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AS I SEE IT

Posted 10/09/19 (Wed)

By Neal A. Shipman
Farmer Editor

When the framers of the United States crafted the Bill of Rights, which were the first 10 amendments to our nation’s Constitution, they did so purposely to protect freedom, to ensure liberty and to define the Republic.
They understood that in this newly-formed country that they wanted to ensure certain basic freedoms that had been denied them when America was under British control as a colony.
Among those basic rights that Americans were granted by the Bill of Rights was the right to freely practice religion, the right to exercise the freedom of speech, the right of a free press, the right to peaceably assemble in protest and the right to petition the government for a redress of grievances.
As newspapers across the United States celebrate National Newspaper Week, we encourage everyone to understand the five freedoms that we, as Americans citizens, take for granted on a daily basis. But more importantly we want everyone to understand how important a role the free press plays in keeping the nation’s citizens on what is happening in our governments.
It stands to reason that if the press is free to hold government accountable, if all people are free to openly express their opinions about government, to assemble in protest of government and to petition the government for grievances against it, that we also have a fundamental right to always know what government is up to.
From the formative days of this country, newspapers were the only way that people knew what was happening. When this country was founded, there was not such things as radio, television, the internet, or social media. When people wanted to know what was happening where they lived, they turned to their newspaper.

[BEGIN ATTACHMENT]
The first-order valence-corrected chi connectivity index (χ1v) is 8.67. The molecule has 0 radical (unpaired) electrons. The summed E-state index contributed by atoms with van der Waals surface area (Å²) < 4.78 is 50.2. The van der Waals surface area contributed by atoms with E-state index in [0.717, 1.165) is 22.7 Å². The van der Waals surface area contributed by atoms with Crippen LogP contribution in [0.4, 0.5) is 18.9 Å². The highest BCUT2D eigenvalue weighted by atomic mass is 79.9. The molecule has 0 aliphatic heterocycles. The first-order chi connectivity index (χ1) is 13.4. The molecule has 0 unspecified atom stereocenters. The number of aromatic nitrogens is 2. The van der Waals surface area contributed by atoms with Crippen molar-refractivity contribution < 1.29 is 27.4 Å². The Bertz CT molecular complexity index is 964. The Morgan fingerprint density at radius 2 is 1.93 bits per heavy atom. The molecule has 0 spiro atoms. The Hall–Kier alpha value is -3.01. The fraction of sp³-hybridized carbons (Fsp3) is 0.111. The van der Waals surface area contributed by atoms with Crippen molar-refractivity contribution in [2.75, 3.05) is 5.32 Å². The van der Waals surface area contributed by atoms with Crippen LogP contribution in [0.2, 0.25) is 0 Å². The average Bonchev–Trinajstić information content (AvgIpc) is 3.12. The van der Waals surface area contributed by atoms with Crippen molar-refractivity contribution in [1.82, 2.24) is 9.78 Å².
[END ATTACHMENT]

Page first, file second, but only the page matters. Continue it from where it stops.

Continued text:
While times have changed and there is now more media than most people care to read or listen to, there has been one constant news source that truly presents an unbiased and in depth approach to presenting news. And that is your local newspaper.
The work newspapers do in the communities that they serve has always been important. But today, their role is more important than ever as more often than not government tries to hide their actions and how they spend taxpayer money behind layers of secrecy.
Newspapers hold government accountable because at our very core we believe that government belongs to the governed and not to the governing. If newspapers do not stand up for the public, protect the rights of free speech and the rights of access to government, then no one will.
The provisions of the First Amendment do not exist to protect the press. Rather, the press exists to help protect those freedoms.
In an often-quoted letter to Edward Carrington, Thomas Jefferson wrote that if he were to have to choose between “a government without newspapers or newspapers without a government, I should not hesitate a moment to prefer the latter.”